Jain V.,Chouksey Engineering College | Jain B.,Chouksey Engineering College | Tiwari P.,Chouksey Engineering College | Pandey R.S.,SLT Institute of Pharmaceutical science | And 3 more authors.
Anti-Cancer Drugs | Year: 2013

About 10% of the drugs in the preclinical stage are poorly soluble, 40% of the drugs in the pipeline have poor solubility, and even 60% of drugs coming directly from synthesis have aqueous solubility below 0.1 mg/ml. Out of the research around, 40% of lipophilic drug candidates fail to reach the market despite having potential pharmacodynamic activities. Microtubule-modulating chemotherapeutics is an important class of cancer chemotherapy. Most chemotherapeutics that belong to this category are plant-derived active constituents, such as vincristine, vinblastine, colchicine, docetaxel, paclitaxel, and noscapinoids. The pKa of a drug considerably affects its solubility in physiological fluids and consequently bioavailability. It usually ranges from 5 to 12 for microtubule-modulating drugs. Hence, the solubility of these drugs in physiological fluids is considerably affected by a change in pH. However, because of unpredictable parameters involved in poor solubility and the low oral bioavailability of these chemotherapeutics during the early phases of drug development, they often have an unusual pharmacokinetic profile. This makes the development process of novel chemotherapeutics slow, inefficient, patient-unfriendly, and very costly, emphasizing a need for more rational approaches on the basis of preclinical concepts. Nanosolvation is a process of increasing the polarity of a hydrophobic molecule either by solvation or cavitization in a hydrophilic macrocycle. The present review therefore focuses on the techniques applied in nanosolvation of microtubule-modulating chemotherapeutics to enhance solubility and bioavailability. The methodologies described will be highly beneficial for anticancer researchers to follow a trend of rational drug development. © 2013 Wolters Kluwer Health | Lippincott Williams & Wilkins. Source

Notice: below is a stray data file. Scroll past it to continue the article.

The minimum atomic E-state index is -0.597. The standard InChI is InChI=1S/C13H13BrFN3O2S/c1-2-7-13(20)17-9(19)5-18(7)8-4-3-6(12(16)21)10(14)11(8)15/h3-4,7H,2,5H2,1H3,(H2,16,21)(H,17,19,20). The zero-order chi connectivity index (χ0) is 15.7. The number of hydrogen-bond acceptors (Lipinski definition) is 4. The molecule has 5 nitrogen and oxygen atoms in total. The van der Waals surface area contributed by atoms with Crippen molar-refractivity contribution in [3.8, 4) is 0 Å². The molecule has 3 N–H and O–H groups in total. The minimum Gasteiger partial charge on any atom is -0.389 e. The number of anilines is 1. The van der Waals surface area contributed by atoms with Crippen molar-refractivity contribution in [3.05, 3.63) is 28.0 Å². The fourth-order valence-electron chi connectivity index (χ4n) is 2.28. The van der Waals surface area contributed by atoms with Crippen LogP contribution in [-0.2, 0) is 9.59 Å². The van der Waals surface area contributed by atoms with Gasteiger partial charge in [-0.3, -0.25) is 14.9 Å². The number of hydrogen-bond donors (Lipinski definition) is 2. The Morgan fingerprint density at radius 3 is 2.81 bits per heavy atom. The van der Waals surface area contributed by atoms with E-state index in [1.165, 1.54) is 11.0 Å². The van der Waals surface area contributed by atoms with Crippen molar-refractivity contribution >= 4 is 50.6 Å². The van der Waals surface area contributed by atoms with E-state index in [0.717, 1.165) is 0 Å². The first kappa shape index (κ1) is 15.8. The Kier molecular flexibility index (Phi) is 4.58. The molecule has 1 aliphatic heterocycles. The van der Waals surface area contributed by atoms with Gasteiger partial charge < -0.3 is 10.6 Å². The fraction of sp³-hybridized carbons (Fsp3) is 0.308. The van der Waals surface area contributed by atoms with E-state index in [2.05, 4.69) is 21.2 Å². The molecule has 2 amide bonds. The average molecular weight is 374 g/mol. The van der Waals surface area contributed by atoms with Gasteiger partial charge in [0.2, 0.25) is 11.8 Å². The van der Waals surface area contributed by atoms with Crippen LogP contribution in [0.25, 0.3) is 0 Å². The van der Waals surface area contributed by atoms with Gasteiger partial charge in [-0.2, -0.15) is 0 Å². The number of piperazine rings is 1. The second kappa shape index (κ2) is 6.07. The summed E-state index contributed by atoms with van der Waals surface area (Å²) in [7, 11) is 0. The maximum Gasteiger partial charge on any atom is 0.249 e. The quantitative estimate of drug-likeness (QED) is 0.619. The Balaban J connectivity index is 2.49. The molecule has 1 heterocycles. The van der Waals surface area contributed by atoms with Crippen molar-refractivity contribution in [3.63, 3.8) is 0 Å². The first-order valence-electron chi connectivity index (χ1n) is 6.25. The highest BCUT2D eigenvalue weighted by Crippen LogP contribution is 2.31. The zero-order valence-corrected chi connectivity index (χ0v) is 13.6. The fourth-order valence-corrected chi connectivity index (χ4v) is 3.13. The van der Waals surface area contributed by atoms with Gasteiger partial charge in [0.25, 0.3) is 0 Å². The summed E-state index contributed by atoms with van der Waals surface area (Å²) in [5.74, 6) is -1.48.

Namdeo K.P.,SLT Institute of Pharmaceutical science | Shrivastava S.K.,Banaras Hindu University
Asian Journal of Chemistry | Year: 2011

The synthesis and evaluation of anticonvulsant activity of prodrugs of gabapentin are reported by taking the dihydropyridine compound as carrier molecules, in redox delivery approach. A redox system of drug delivery based on an interconvertible dihydropyridine ⇌ pyridinium salt carrier. Anticonvulsant activity of all the compounds were tested by chemo-convulsion method and all the compounds found active. All the compounds were also studied for oxidation in various biological fluids and found to be stable and shows sustained release profile which follow first order kinetics. Oxidized form of the conjugate inside the brain act as prodrug, which on hydrolysis yields parent drug. Source